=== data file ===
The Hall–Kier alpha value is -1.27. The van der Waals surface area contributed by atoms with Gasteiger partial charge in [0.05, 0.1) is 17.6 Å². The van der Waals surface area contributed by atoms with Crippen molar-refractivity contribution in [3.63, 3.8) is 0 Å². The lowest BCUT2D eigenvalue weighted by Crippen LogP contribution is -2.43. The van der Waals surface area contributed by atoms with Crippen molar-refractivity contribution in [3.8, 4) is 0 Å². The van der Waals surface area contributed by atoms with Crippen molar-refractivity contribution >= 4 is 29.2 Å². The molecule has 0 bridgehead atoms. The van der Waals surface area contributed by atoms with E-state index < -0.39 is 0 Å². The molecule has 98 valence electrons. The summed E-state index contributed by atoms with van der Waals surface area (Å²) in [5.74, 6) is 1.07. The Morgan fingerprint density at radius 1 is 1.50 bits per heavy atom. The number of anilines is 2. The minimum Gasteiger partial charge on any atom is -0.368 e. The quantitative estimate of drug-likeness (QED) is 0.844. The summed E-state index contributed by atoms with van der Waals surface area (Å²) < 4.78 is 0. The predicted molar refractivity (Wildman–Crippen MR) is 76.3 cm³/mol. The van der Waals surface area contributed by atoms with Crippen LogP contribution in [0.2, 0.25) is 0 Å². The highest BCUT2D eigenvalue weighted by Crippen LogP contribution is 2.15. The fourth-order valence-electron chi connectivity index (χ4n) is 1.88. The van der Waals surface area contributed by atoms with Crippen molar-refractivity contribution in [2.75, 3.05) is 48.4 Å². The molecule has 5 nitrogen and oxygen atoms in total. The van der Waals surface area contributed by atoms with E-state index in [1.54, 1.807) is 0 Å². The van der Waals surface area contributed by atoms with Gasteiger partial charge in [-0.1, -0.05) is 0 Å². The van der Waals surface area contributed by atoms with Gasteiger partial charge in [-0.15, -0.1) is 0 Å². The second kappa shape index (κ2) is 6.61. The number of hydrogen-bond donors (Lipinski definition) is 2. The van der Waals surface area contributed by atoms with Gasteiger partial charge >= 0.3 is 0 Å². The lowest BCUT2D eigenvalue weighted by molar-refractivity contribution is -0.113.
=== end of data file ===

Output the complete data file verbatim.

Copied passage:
The Hall–Kier alpha value is -1.27. The van der Waals surface area contributed by atoms with Gasteiger partial charge in [0.05, 0.1) is 17.6 Å². The van der Waals surface area contributed by atoms with Crippen molar-refractivity contribution in [3.63, 3.8) is 0 Å². The lowest BCUT2D eigenvalue weighted by Crippen LogP contribution is -2.43. The van der Waals surface area contributed by atoms with Crippen molar-refractivity contribution in [3.8, 4) is 0 Å². The van der Waals surface area contributed by atoms with Crippen molar-refractivity contribution >= 4 is 29.2 Å². The molecule has 0 bridgehead atoms. The van der Waals surface area contributed by atoms with E-state index < -0.39 is 0 Å². The molecule has 98 valence electrons. The summed E-state index contributed by atoms with van der Waals surface area (Å²) in [5.74, 6) is 1.07. The Morgan fingerprint density at radius 1 is 1.50 bits per heavy atom. The number of anilines is 2. The minimum Gasteiger partial charge on any atom is -0.368 e. The quantitative estimate of drug-likeness (QED) is 0.844. The summed E-state index contributed by atoms with van der Waals surface area (Å²) < 4.78 is 0. The predicted molar refractivity (Wildman–Crippen MR) is 76.3 cm³/mol. The van der Waals surface area contributed by atoms with Crippen LogP contribution in [0.2, 0.25) is 0 Å². The highest BCUT2D eigenvalue weighted by Crippen LogP contribution is 2.15. The fourth-order valence-electron chi connectivity index (χ4n) is 1.88. The van der Waals surface area contributed by atoms with Crippen molar-refractivity contribution in [2.75, 3.05) is 48.4 Å². The molecule has 5 nitrogen and oxygen atoms in total. The van der Waals surface area contributed by atoms with E-state index in [1.54, 1.807) is 0 Å². The van der Waals surface area contributed by atoms with Gasteiger partial charge in [-0.1, -0.05) is 0 Å². The van der Waals surface area contributed by atoms with Gasteiger partial charge in [-0.15, -0.1) is 0 Å². The second kappa shape index (κ2) is 6.61. The number of hydrogen-bond donors (Lipinski definition) is 2. The van der Waals surface area contributed by atoms with Gasteiger partial charge >= 0.3 is 0 Å². The lowest BCUT2D eigenvalue weighted by molar-refractivity contribution is -0.113.